Nikk Ogasa

Nikk Ogasa

Science Writing Intern, Summer 2021

Nikk Ogasa is a summer 2021 science writer intern based in Santa Cruz, Calif. He graduated with a master's degree in geology from McGill University, where he studied how ancient earthquakes helped form large gold deposits. He earned another master's degree in science communication from the University of California, Santa Cruz. His stories have been published in ScienceScientific American, Mongabay and the Mercury News.

All Stories by Nikk Ogasa

  1. Venus's-flower-basket sea sponge
    Animals

    How intricate Venus’s-flower-baskets manipulate the flow of seawater

    Simulations show that a deep-sea glass sponge’s intricate skeleton creates particle-trapping vortices and reduces the stress of rushing water.

  2. Romanesco cauliflower
    Plants

    How Romanesco cauliflower forms its spiraling fractals

    By tweaking just three genes in a common lab plant, scientists have discovered the mechanism responsible for one of nature’s most impressive fractals.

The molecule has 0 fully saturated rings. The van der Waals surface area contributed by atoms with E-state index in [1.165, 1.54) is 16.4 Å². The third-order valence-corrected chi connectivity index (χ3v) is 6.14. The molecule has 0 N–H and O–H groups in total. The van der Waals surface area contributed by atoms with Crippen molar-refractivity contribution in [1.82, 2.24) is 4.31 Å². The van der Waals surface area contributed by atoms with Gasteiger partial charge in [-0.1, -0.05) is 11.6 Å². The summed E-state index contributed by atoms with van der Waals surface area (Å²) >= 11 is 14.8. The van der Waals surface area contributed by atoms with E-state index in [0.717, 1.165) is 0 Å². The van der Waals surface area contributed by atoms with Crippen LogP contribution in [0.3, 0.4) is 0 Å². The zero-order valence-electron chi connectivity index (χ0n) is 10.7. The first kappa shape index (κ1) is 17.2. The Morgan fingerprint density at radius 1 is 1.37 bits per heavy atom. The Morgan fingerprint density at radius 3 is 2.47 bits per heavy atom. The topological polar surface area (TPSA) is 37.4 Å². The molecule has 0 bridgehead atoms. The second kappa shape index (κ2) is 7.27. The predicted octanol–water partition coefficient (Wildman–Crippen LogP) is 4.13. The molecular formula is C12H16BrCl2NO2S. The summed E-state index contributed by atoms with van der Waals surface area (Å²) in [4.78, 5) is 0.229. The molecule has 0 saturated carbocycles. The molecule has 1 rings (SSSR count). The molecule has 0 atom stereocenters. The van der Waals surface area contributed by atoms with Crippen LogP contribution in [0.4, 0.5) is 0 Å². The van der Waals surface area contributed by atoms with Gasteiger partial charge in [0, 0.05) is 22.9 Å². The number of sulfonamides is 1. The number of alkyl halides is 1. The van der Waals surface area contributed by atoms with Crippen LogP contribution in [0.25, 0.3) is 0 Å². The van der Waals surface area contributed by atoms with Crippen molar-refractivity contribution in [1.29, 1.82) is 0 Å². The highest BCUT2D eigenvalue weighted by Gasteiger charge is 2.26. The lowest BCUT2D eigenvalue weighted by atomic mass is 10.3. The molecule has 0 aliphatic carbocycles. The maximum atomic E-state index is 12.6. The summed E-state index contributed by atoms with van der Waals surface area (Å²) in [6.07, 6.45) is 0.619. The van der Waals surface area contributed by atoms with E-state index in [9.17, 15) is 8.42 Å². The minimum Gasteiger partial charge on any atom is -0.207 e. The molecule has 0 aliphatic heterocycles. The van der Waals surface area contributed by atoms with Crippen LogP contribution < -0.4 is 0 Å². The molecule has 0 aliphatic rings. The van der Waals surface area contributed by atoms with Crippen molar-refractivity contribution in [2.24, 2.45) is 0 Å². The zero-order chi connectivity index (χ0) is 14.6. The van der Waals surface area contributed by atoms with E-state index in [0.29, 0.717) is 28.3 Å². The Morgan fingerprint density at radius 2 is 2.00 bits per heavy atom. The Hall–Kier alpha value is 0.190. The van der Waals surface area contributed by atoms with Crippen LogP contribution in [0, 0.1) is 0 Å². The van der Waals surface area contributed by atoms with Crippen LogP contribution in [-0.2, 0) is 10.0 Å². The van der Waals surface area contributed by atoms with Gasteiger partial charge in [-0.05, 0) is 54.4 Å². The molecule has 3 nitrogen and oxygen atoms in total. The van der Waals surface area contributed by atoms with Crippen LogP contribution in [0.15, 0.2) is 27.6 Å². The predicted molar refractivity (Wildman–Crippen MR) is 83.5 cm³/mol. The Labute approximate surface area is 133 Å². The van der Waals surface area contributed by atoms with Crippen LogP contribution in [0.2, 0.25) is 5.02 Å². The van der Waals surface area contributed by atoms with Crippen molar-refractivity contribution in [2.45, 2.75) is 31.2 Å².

3. harvesting equipment in a cornfield
    Agriculture

    A tweaked yeast can make ethanol from cornstalks and a harvest’s other leftovers

    By genetically modifying baker’s yeast, scientists figured out how to get almost as much ethanol from cornstalks as kernels.

  4. illustration of the head of an ancient insect-eating reptile
    Paleontology

    Fossilized dung from a dinosaur ancestor yields a new beetle species

    Whole beetles preserved in fossilized poo suggest that ancient droppings may deserve a closer look.

  5. family of tyrannosaurs
    Paleontology

    For some dinosaurs, the Arctic may have been a great place to raise a family

    Fossils of baby dinosaur remains found in northern Alaska challenge the idea that some dinosaurs spent only summers in the Arctic.

  6. image of smoke above Whakaari volcano
    Earth

    A satellite’s view of a deadly 2019 eruption could improve volcano monitoring

    Monitoring volcanoes from space could enhance scientists’ understanding of, and ability to predict, even small eruptions.

  7. stream in Idaho
    Ecosystems

    As ‘phantom rivers’ roar, birds and bats change their hunting habits

    A massive experiment in the Idaho wilderness shows it’s not just human-made noises that impact ecosystems. Natural noises can too.